I like the photograph this rider chose to submit. It’s a side-view?the best angle for critiquing?and no jump standard or wing obscures horse or rider.
This girl has a very good leg. It has slipped a hair to the rear here, but in a natural way. I get the impression her leg is simply playing a little with the movement of her horse.
Her seat and crotch are somewhat up and ahead of her saddle, telling me she has a slight pivot in her knee. I suspect she’s jumping with her riding-length stirrups, and as a result is having to jump ahead to catch up with her horse. Beginners are taught to ride and jump with one length stirrup, but by the time they’re intermediates, they should be shortening their flat length for jumping. This girl’s stirrup could be a hole, or a half hole, shorter.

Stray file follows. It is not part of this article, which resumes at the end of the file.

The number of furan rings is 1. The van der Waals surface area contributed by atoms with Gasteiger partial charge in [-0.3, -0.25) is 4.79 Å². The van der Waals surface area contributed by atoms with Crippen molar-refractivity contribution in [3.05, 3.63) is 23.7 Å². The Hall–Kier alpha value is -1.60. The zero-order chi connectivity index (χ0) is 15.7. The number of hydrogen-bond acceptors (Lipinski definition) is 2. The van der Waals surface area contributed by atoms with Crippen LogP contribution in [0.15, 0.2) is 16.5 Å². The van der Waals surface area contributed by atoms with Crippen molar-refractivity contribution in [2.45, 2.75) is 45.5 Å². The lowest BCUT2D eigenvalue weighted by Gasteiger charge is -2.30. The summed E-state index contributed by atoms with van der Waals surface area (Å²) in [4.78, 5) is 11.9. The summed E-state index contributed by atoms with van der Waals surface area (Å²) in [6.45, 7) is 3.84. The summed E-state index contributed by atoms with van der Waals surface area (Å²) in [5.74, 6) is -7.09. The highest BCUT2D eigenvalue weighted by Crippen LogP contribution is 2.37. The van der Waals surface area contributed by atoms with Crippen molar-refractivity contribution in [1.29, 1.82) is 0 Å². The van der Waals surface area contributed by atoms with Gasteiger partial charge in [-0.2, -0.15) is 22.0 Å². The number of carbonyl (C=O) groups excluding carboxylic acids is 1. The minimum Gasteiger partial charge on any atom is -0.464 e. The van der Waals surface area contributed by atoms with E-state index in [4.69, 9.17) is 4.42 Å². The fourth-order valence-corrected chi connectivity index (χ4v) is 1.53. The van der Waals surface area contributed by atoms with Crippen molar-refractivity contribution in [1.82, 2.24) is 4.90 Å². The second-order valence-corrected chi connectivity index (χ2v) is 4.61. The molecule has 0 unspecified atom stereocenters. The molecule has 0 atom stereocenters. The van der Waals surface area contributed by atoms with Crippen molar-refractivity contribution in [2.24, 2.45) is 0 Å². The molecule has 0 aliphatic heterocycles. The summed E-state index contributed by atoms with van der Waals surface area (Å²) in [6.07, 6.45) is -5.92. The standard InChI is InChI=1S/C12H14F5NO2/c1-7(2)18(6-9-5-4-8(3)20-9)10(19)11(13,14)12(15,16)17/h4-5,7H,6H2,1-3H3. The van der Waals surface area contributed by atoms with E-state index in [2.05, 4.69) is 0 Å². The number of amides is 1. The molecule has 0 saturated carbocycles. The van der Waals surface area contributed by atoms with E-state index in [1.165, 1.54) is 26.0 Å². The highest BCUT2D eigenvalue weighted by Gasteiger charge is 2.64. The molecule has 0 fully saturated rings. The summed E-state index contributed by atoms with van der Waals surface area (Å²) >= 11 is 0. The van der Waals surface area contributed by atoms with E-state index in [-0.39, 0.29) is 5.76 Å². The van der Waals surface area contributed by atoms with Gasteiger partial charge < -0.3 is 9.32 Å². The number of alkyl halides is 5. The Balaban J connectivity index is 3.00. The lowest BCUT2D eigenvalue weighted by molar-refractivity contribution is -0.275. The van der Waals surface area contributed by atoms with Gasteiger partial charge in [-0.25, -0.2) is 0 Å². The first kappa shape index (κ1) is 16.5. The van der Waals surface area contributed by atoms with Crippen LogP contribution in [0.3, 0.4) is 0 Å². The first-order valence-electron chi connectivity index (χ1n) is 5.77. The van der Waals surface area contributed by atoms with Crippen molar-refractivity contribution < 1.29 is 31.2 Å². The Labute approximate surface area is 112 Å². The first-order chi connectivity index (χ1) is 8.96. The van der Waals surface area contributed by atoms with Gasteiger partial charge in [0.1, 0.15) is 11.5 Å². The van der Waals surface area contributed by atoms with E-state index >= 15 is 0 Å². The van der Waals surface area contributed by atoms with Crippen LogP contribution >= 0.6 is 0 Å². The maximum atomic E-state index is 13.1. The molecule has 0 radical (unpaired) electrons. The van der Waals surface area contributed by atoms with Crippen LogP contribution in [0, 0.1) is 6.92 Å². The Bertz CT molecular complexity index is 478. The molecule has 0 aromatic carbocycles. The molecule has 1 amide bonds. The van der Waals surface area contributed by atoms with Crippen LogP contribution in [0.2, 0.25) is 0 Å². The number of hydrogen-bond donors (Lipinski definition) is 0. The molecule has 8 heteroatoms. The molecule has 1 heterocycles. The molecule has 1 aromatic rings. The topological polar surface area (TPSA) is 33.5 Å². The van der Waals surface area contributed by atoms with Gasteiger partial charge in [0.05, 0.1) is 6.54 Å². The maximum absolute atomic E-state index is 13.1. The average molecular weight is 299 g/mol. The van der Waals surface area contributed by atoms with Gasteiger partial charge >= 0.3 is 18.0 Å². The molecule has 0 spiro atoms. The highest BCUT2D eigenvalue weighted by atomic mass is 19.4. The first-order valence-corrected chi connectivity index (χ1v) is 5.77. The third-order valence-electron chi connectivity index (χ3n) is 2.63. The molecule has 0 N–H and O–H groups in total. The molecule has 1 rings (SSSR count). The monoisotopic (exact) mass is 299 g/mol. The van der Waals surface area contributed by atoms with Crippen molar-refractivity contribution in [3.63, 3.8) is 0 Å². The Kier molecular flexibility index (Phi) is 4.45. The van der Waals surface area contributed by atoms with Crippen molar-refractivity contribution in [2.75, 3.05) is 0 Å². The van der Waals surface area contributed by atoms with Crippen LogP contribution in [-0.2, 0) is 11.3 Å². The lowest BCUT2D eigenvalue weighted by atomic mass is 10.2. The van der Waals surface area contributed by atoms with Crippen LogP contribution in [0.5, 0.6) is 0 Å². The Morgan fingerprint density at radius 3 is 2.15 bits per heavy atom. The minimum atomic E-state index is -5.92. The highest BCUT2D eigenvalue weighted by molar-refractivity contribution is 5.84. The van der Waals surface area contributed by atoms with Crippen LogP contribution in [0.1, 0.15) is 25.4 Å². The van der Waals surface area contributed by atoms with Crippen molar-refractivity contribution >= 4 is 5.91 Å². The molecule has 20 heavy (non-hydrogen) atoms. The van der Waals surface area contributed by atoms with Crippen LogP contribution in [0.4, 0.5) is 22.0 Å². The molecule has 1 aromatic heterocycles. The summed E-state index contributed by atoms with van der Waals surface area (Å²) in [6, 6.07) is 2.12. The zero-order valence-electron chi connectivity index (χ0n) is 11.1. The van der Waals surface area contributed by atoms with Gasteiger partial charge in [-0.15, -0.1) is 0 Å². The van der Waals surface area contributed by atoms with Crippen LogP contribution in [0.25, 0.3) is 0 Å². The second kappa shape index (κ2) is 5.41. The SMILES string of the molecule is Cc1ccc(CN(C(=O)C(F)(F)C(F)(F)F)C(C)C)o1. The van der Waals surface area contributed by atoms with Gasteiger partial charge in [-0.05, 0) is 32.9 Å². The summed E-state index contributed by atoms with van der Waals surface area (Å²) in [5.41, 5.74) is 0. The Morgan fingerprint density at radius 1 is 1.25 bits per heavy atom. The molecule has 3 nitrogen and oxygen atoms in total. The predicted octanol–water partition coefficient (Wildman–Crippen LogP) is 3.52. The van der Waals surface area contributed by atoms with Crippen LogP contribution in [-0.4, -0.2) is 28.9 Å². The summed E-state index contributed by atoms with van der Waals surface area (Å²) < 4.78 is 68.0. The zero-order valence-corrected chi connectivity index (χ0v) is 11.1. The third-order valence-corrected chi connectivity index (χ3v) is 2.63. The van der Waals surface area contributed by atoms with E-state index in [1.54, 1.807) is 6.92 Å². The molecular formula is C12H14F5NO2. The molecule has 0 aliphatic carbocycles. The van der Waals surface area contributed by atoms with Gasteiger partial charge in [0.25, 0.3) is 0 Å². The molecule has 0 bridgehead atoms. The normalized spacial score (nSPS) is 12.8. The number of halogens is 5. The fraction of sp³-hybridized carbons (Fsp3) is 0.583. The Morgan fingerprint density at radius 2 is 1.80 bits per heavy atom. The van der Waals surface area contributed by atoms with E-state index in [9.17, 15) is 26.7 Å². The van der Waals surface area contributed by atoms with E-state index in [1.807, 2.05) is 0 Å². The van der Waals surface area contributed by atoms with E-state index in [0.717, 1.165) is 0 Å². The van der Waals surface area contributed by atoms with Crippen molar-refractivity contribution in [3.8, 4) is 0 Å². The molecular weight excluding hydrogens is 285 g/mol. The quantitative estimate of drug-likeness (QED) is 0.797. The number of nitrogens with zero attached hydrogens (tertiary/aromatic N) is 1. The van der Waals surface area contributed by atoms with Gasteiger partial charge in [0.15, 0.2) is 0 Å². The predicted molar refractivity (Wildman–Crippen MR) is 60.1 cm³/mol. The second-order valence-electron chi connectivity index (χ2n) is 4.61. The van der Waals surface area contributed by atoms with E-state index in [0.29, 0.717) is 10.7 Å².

Her back is quite good?flat and relaxed, her head and eyes are up and she’s looking ahead. She’s using a short release and she has a nice light contact, but her hands are slightly above her horse’s crest, producing too much of a broken line from her elbow to her horse’s mouth. As we’ve discussed before, the rider’s hands should be alongside or slightly below the crest, not above it.
Her horse is cute. His knees are up and very even, although he could be tighter below them. He’s jumping flat, but that may be because the fence is so low.
The turnout of this pair is very good?clean and correct. The horse is trimmed well, his braids look tight and neat?even from this side of the neck?and the rider’s tack is clean, conservative and conventional.
Reprinted from the December 1983 issue of Practical Horseman magazine. Is this photo of you? E-mail Practical.Horseman@EquiNetwork.com, and we’ll identify you.
To submit a photo of yourself to Jumping Clinic, send a 4×6 inch or larger horizontal PRINT to Jumping Clinic, Practical Horseman, 656 Quince Orchard Rd., Suite 600, Gaithersburg, MD 20878. If taken professionally, please include the photographer’s name and contact information. Photos will not be returned.